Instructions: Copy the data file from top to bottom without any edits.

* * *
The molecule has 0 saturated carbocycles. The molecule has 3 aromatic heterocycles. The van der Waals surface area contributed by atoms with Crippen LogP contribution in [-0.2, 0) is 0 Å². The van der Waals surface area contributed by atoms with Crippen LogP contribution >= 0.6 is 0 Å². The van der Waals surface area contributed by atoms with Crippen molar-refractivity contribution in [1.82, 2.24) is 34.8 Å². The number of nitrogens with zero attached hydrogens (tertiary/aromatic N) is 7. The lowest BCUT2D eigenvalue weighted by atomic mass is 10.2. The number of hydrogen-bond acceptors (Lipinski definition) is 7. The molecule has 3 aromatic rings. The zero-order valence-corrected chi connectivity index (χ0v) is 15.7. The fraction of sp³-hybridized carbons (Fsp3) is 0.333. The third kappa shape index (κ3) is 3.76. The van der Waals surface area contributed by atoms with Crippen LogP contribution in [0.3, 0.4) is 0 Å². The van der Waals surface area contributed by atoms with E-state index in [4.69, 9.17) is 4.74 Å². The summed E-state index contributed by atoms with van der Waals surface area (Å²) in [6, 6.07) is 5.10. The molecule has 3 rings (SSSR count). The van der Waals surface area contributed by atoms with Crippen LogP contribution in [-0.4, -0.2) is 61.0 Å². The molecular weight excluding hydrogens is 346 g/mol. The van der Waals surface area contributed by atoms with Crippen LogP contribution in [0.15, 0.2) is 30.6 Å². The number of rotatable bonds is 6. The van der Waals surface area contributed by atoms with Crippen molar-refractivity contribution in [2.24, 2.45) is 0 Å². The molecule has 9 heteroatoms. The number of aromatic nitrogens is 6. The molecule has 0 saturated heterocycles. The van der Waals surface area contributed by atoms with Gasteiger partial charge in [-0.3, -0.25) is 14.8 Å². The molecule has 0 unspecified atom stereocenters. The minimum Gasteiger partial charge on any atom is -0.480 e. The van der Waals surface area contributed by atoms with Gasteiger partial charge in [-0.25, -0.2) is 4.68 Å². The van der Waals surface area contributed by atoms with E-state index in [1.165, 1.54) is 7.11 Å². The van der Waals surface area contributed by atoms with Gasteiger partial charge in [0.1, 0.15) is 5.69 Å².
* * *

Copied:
The molecule has 0 saturated carbocycles. The molecule has 3 aromatic heterocycles. The van der Waals surface area contributed by atoms with Crippen LogP contribution in [-0.2, 0) is 0 Å². The van der Waals surface area contributed by atoms with Crippen LogP contribution >= 0.6 is 0 Å². The van der Waals surface area contributed by atoms with Crippen molar-refractivity contribution in [1.82, 2.24) is 34.8 Å². The number of nitrogens with zero attached hydrogens (tertiary/aromatic N) is 7. The lowest BCUT2D eigenvalue weighted by atomic mass is 10.2. The number of hydrogen-bond acceptors (Lipinski definition) is 7. The molecule has 3 aromatic rings. The zero-order valence-corrected chi connectivity index (χ0v) is 15.7. The fraction of sp³-hybridized carbons (Fsp3) is 0.333. The third kappa shape index (κ3) is 3.76. The van der Waals surface area contributed by atoms with Crippen LogP contribution in [0.3, 0.4) is 0 Å². The van der Waals surface area contributed by atoms with E-state index in [4.69, 9.17) is 4.74 Å². The summed E-state index contributed by atoms with van der Waals surface area (Å²) in [6, 6.07) is 5.10. The molecule has 3 rings (SSSR count). The van der Waals surface area contributed by atoms with Crippen LogP contribution in [-0.4, -0.2) is 61.0 Å². The molecular weight excluding hydrogens is 346 g/mol. The van der Waals surface area contributed by atoms with Crippen LogP contribution in [0.15, 0.2) is 30.6 Å². The number of rotatable bonds is 6. The van der Waals surface area contributed by atoms with Crippen molar-refractivity contribution in [2.24, 2.45) is 0 Å². The molecule has 9 heteroatoms. The number of aromatic nitrogens is 6. The molecule has 0 saturated heterocycles. The van der Waals surface area contributed by atoms with Gasteiger partial charge in [-0.3, -0.25) is 14.8 Å². The molecule has 0 unspecified atom stereocenters. The minimum Gasteiger partial charge on any atom is -0.480 e. The van der Waals surface area contributed by atoms with Gasteiger partial charge in [-0.25, -0.2) is 4.68 Å². The van der Waals surface area contributed by atoms with E-state index in [1.165, 1.54) is 7.11 Å². The van der Waals surface area contributed by atoms with Gasteiger partial charge in [0.1, 0.15) is 5.69 Å².